Deadline still March 10th, says Mowlam
The Northern Secretary, Dr Mo Mowlam, says the British government's deadline for the transfer of powers to the Stormont Assembly is still March 10th.
"That remains our clear and firm target," she said yesterday.
With the Ulster Unionists and Sinn Fein deadlocked over decommissioning, there have been fears in London, Dublin and Washington that the timetable for change could slip.
But Dr Mowlam said: "This is not going to be resolved by creating winners and losers. Both sides need to give a little if progress is to be made."
She stated that recent political developments were a reason for optimism. "When you see party leaders from all sides . . . sitting together in an Assembly chamber, crossing words instead of swords - that gives me hope.
"When you see party leaders like David Trimble and Gerry Adams who, when they have a problem to overcome, can now meet face to face and discuss it, that gives me hope.
"And when you know that the world is watching - people in America and across Europe are opening their papers to read about what is happening in Northern Ireland - that gives me more than hope. It gives me confidence that this agreement will succeed."
Dr Mowlam, who was addressing students at Methodist College in Belfast, said: "However imperfect this peace is - and it is - ask yourself, what is the alternative?" In terms of property sales, unemployment and the entertainment scene, Northern Ireland had made immense progress, she added.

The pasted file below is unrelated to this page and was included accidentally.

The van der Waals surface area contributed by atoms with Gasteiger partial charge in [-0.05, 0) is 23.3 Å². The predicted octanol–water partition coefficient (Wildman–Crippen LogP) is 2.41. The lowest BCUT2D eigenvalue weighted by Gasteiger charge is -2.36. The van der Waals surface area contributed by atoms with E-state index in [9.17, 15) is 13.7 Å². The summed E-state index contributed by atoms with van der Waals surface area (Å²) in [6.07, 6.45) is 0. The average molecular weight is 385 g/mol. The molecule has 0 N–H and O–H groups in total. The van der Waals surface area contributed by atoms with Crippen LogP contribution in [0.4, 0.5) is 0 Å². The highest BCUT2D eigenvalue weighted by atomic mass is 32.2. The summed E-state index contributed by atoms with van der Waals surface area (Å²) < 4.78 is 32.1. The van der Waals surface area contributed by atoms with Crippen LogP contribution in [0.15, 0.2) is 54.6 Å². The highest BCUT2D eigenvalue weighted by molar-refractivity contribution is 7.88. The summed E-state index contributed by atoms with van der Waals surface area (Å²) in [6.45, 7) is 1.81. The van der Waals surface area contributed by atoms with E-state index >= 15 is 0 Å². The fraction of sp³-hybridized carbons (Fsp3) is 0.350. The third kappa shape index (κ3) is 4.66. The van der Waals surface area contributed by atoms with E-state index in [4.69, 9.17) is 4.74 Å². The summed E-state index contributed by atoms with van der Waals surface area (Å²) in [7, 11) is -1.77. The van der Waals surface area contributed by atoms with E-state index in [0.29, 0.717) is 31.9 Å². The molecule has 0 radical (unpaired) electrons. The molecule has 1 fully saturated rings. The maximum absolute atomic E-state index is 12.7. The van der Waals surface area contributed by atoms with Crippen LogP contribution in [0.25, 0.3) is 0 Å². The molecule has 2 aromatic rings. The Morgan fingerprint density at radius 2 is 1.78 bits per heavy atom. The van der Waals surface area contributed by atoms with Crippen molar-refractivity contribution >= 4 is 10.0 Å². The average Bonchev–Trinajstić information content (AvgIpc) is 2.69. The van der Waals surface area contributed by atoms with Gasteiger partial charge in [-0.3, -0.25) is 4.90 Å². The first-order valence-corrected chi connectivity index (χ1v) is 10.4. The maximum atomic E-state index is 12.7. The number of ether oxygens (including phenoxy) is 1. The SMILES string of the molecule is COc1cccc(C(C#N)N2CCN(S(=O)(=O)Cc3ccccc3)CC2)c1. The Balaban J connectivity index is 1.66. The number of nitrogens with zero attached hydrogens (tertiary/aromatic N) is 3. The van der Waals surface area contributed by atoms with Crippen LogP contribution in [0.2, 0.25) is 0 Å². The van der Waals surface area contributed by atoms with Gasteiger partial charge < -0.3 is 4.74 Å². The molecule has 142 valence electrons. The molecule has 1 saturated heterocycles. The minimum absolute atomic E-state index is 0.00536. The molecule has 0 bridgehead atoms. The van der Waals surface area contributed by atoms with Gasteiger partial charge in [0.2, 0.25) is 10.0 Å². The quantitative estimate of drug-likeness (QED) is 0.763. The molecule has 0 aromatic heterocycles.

Meanwhile, the chairman of the international decommissioning body, Gen John de Chastelain, held discussions yesterday with the UK Unionist leader.
Speaking afterwards, Mr Bob McCartney said: "The general firmly rejected the claim that he had any pivotal or central political role to play in solving the decommissioning impasse.
"He confirmed that the role of his body was to report progress and relay factually and without comment any developments on the handing over of weapons. He stated that judgmental political decisions as to what sort of decommissioning would be acceptable as credible, substantial or significant were not matters for him."
The DUP leader, the Rev Ian Paisley, has described the Belfast Agreement as "an instrument of war", not peace. He was speaking in Bessbrook Orange Hall, Co Armagh, at the launch of his European election campaign.